A few days ago I was forced to listen to the wisdom of the culture minister. I didn’t really have a choice: the bus driver turned the radio on full blast. She ripped into all the arrests and leaks from the corruption investigations. As I heard her screaming to high heaven and blaming everyone for unfairly targeting “the king,” that very same Benjamin Netanyahu she sucks up to, I suddenly recalled an incident we were both involved in, Miri Regev and myself. At the time, it was everyone’s fault but her, a victim unfairly targeted.
It was July 15, 2011, on the second day of the social justice protests on Tel Aviv’s Rothschild Boulevard. Regev was only a Knesset member. She thought, maybe due to her folksy public image, that she would be welcomed. To her surprise, the opposite took place.
I was there for almost a whole day since the action had started. I identified with the protest and felt part of it – maybe because I didn’t try to give a speech and didn’t come armed with cameras and microphones. Rather, I joined in the debates and sat together with everyone; maybe because of this the activists accepted me. It’s also clear that it had to do with my long-standing positions on social issues.
When I saw Regev arrive, followed by a television crew of course, I moved away. I didn’t want to take part in her charade, and I especially didn’t want to be identified with the type of politics she represents. I knew she would start a scene – that’s always her goal. Her provocations are intended to maximize her publicity. Regev is an expert on the media, which in turn eats out of her hand gleefully – whether when she was the army spokeswoman during the Second Lebanon War or then during the social justice protest.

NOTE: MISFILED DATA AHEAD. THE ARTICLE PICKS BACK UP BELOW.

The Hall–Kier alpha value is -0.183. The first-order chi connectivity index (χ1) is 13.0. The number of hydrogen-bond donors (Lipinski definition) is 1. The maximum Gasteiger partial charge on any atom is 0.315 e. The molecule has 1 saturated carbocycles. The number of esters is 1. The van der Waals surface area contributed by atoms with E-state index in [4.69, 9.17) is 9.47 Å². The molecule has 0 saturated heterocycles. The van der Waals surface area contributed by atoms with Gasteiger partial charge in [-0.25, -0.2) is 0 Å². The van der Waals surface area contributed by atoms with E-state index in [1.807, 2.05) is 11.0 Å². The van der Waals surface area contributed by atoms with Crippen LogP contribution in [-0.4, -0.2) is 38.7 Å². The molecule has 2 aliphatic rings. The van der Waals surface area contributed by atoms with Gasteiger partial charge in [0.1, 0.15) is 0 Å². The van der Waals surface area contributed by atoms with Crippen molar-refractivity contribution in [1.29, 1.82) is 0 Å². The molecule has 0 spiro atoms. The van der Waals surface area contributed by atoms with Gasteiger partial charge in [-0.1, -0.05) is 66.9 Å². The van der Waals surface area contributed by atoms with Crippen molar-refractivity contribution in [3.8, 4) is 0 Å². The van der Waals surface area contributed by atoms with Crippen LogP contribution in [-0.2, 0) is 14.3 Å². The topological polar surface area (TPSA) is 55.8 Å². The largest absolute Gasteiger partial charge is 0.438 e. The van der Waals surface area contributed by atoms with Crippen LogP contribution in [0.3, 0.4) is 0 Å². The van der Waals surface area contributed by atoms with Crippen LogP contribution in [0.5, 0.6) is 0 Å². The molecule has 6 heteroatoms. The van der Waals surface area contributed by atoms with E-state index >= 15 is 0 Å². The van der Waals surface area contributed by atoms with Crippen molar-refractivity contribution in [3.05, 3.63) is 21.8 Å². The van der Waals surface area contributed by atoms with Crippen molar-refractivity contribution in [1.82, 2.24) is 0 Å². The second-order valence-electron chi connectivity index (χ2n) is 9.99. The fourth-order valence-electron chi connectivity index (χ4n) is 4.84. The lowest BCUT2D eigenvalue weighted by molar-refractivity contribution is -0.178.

In the boulevard a crowd immediately formed around her, with calls against social injustice and the government. “You’re not wanted here. You get money but don’t take care of our problems,” one of the activists told her.
Regev, as is her way, didn’t come to listen but to preach. “Ludicrous, anarchists,” she yelled at them. Someone called out: “You got your photo op, now leave.” Regev replied: “Are you stupid or what?” Eventually she left in embarrassment; someone also aimed some water at her from a bottle.
Regev was quick to report to the nation. “They had dreadlocks,” she said in shock. The following day she put together a press conference. More than being upset by getting booed away, she was furious that I had stayed: “Nitzan Horowitz is received with bouquets, but when I show up I get called a fascist.”
She also announced that she was going to file a complaint against me for not intervening on her behalf against the demonstrators, and for not protecting her from the drops of water. Of course she didn’t miss a chance to toss some racism into the mix: “If it were an Arab MK instead of me, he would have run to embrace him!”
The incident provoked an onslaught of jokes online. The furious Regev didn’t know what to do with herself. “I am MK Miri Regev, an MK!” she yelled at Stav Shaffir on television. She didn’t skip any TV studio in her smear campaign against the protest. “They also reeked of alcohol,” she reported. “What they do in those tents is drink alcohol.”
And what happened with the complaint against me? The ethics committee rejected it entirely. The decision went to the Knesset and triggered lots of smiles there.
But Regev’s tactic succeeded; her star has only kept rising. She succeeded in the Likud primary, she was nominated to be a minister and is part of the prime minister’s close circle. Now her politics are used as a model for a whole group of MKs. They use the method she used to trash the social protest: brutal attack from a position of victimhood. The cry of the great Cossack. Anything to win the media’s attention, which they of course are quick to slander.
And the media? It plays along. So if someone assesses that one fine day Regev may become prime minister, no one will find it preposterous.
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